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MissouriFamilies.org - Adults and Children - Adolescents

 

Feature Article

 

Traveling with children

Angie Fletcher, Human Development Specialist, Southwest Region, University of Missouri Extension

 

All of us have heard the familiar phrase “Are we there yet?” from children who are bored from sitting for what they perceive as an endless amount of time in a vehicle, or are so excited about their destination they just can't wait!


Parents often overlook travel time as an opportunity to interact with their child(ren). What better opportunity to spend some quality time? For most, it is a question of ideas for what to do with their children during drive time. Following is a list of suggested activities for traveling with children. Note: These activities should only be done with the adult not responsible for driving.

 

  • Bubbles: Keep some bubbles in a non-spill container in the car and blow some for baby when someone else is doing the driving. This calms a baby down (and older children will enjoy it too). Tiny bubble containers sold for weddings or party favors are ideal.
     
  • Read a good picture book: Even very young babies will respond to a good book. You don't have to read the entire story (especially if you yourself are prone to car sickness), simply hearing your voice as you point to pictures in the book will occupy time and keep them entertained.
     
  • Play classical music: Studies have indicated that classical music may boost baby's intelligence.
     
  • Peek-a-boo: This classic game is perfect for the car.
     
  • This Little Piggy: As long as you're stuck in the car, might as well kick off your shoes!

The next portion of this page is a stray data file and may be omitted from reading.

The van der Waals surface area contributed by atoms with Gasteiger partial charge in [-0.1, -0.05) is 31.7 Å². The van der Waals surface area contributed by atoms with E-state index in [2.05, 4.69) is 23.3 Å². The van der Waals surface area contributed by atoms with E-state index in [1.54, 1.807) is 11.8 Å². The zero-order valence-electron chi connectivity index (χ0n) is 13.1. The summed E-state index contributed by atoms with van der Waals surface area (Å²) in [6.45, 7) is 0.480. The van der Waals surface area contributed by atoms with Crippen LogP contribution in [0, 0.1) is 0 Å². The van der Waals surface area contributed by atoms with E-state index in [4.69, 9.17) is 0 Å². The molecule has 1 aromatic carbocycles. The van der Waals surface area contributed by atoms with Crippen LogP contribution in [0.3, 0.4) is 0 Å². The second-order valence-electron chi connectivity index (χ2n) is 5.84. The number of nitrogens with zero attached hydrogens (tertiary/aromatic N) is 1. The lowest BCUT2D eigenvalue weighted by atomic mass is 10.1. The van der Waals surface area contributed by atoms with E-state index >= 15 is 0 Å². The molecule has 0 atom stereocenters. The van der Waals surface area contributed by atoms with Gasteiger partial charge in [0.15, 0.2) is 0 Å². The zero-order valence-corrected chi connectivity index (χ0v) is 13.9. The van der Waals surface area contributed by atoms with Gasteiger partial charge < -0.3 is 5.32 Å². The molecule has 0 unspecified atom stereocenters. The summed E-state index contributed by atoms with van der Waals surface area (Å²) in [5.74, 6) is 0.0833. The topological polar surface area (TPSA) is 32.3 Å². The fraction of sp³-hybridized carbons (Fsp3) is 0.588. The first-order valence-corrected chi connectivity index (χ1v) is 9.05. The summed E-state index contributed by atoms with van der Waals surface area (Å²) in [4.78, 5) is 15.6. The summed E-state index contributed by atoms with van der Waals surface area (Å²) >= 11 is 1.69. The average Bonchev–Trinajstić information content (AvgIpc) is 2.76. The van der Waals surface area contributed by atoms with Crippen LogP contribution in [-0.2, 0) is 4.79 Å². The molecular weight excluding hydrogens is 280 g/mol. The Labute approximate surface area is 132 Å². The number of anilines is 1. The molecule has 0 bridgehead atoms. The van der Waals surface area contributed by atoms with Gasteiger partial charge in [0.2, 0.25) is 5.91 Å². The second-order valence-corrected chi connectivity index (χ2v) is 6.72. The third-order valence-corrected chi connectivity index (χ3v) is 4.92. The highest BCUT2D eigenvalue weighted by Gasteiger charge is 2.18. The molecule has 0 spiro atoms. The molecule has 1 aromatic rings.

• Where is your nose: An older baby can practice learning all the parts of the body. Ask them to show you where they are starting with their nose. Then help them find their head, mouth, cheek, ear, chin, hand, foot, tummy, etc.
     
  • Surprise packages: Prepare ahead with paper bags of items to be given out every 25, 50 or 75 miles as marked on a map with the location. It takes a little bit of prep to do this, but it really helps young children. In each bag put a wrapped item, usually a small toy. Then add various other things to each surprise package, like a juice box or a snack, stickers and a piece of paper, or something pertaining to the trip that you can talk about.
     
  • Aluminum foil modeling: Give everyone a sheet of aluminum foil. Have them mold it into anything they want: animal shapes, balls, jewelry, crowns, etc.
     
  • Pipe cleaners: Pack a bag of multi-colored pipe cleaners and let their imaginations run wild!
     
  • Cookie sheet magnet board: Use an old cookie sheet and a collection of ABC magnets. Children can work on putting the letters in order or identify beginning sounds.
     
  • Name the clouds: What do they look like? Find as many different shapes as you can.
     
  • Tell Jokes: Take turns telling silly jokes.

 


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Last Updated 12/30/2014